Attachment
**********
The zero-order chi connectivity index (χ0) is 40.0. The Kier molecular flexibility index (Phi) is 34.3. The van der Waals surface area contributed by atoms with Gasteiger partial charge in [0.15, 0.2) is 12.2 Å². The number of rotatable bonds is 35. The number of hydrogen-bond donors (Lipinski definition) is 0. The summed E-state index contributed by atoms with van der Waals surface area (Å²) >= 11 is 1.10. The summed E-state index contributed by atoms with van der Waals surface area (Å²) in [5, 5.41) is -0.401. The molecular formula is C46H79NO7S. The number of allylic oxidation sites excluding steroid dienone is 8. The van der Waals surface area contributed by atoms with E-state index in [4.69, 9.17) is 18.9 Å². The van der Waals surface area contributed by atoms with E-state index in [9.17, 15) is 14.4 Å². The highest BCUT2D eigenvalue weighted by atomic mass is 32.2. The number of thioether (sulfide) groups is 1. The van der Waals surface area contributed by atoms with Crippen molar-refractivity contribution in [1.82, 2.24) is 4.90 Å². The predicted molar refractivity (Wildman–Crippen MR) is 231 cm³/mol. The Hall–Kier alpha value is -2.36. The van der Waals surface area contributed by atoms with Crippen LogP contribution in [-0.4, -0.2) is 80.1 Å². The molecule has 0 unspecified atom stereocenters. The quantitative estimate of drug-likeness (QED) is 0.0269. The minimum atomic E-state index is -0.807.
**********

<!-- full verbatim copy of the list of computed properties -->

The zero-order chi connectivity index (χ0) is 40.0. The Kier molecular flexibility index (Phi) is 34.3. The van der Waals surface area contributed by atoms with Gasteiger partial charge in [0.15, 0.2) is 12.2 Å². The number of rotatable bonds is 35. The number of hydrogen-bond donors (Lipinski definition) is 0. The summed E-state index contributed by atoms with van der Waals surface area (Å²) >= 11 is 1.10. The summed E-state index contributed by atoms with van der Waals surface area (Å²) in [5, 5.41) is -0.401. The molecular formula is C46H79NO7S. The number of allylic oxidation sites excluding steroid dienone is 8. The van der Waals surface area contributed by atoms with E-state index in [4.69, 9.17) is 18.9 Å². The van der Waals surface area contributed by atoms with E-state index in [9.17, 15) is 14.4 Å². The highest BCUT2D eigenvalue weighted by atomic mass is 32.2. The number of thioether (sulfide) groups is 1. The van der Waals surface area contributed by atoms with Crippen molar-refractivity contribution in [1.82, 2.24) is 4.90 Å². The predicted molar refractivity (Wildman–Crippen MR) is 231 cm³/mol. The Hall–Kier alpha value is -2.36. The van der Waals surface area contributed by atoms with Crippen LogP contribution in [-0.4, -0.2) is 80.1 Å². The molecule has 0 unspecified atom stereocenters. The quantitative estimate of drug-likeness (QED) is 0.0269. The minimum atomic E-state index is -0.807.